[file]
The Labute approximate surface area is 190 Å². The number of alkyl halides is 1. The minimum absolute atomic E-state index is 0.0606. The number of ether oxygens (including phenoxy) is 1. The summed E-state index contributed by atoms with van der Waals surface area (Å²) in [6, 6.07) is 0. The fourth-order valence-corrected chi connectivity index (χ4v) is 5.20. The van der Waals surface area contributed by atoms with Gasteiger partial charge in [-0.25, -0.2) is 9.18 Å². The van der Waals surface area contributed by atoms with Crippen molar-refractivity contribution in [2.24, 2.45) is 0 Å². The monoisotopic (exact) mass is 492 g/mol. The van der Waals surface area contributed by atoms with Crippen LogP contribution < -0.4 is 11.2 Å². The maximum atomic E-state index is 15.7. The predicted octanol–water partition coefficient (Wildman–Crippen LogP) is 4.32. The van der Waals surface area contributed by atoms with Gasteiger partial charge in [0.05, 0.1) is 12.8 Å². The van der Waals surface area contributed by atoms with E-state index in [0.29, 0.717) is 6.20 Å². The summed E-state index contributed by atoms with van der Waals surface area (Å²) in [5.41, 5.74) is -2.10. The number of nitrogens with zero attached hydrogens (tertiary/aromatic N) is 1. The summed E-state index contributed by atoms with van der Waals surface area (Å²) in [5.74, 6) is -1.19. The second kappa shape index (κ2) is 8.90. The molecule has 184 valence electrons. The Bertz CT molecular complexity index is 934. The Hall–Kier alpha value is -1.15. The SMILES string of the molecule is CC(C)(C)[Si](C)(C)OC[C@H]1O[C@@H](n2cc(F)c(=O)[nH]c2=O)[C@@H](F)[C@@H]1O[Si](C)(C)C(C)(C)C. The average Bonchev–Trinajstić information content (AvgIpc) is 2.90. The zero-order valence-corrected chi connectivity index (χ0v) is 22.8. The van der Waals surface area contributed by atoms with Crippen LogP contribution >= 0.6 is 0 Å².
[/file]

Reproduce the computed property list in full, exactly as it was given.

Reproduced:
The Labute approximate surface area is 190 Å². The number of alkyl halides is 1. The minimum absolute atomic E-state index is 0.0606. The number of ether oxygens (including phenoxy) is 1. The summed E-state index contributed by atoms with van der Waals surface area (Å²) in [6, 6.07) is 0. The fourth-order valence-corrected chi connectivity index (χ4v) is 5.20. The van der Waals surface area contributed by atoms with Gasteiger partial charge in [-0.25, -0.2) is 9.18 Å². The van der Waals surface area contributed by atoms with Crippen molar-refractivity contribution in [2.24, 2.45) is 0 Å². The monoisotopic (exact) mass is 492 g/mol. The van der Waals surface area contributed by atoms with Crippen LogP contribution < -0.4 is 11.2 Å². The maximum atomic E-state index is 15.7. The predicted octanol–water partition coefficient (Wildman–Crippen LogP) is 4.32. The van der Waals surface area contributed by atoms with Gasteiger partial charge in [0.05, 0.1) is 12.8 Å². The van der Waals surface area contributed by atoms with E-state index in [0.29, 0.717) is 6.20 Å². The summed E-state index contributed by atoms with van der Waals surface area (Å²) in [5.41, 5.74) is -2.10. The number of nitrogens with zero attached hydrogens (tertiary/aromatic N) is 1. The summed E-state index contributed by atoms with van der Waals surface area (Å²) in [5.74, 6) is -1.19. The second kappa shape index (κ2) is 8.90. The molecule has 184 valence electrons. The Bertz CT molecular complexity index is 934. The Hall–Kier alpha value is -1.15. The SMILES string of the molecule is CC(C)(C)[Si](C)(C)OC[C@H]1O[C@@H](n2cc(F)c(=O)[nH]c2=O)[C@@H](F)[C@@H]1O[Si](C)(C)C(C)(C)C. The average Bonchev–Trinajstić information content (AvgIpc) is 2.90. The zero-order valence-corrected chi connectivity index (χ0v) is 22.8. The van der Waals surface area contributed by atoms with Crippen LogP contribution >= 0.6 is 0 Å².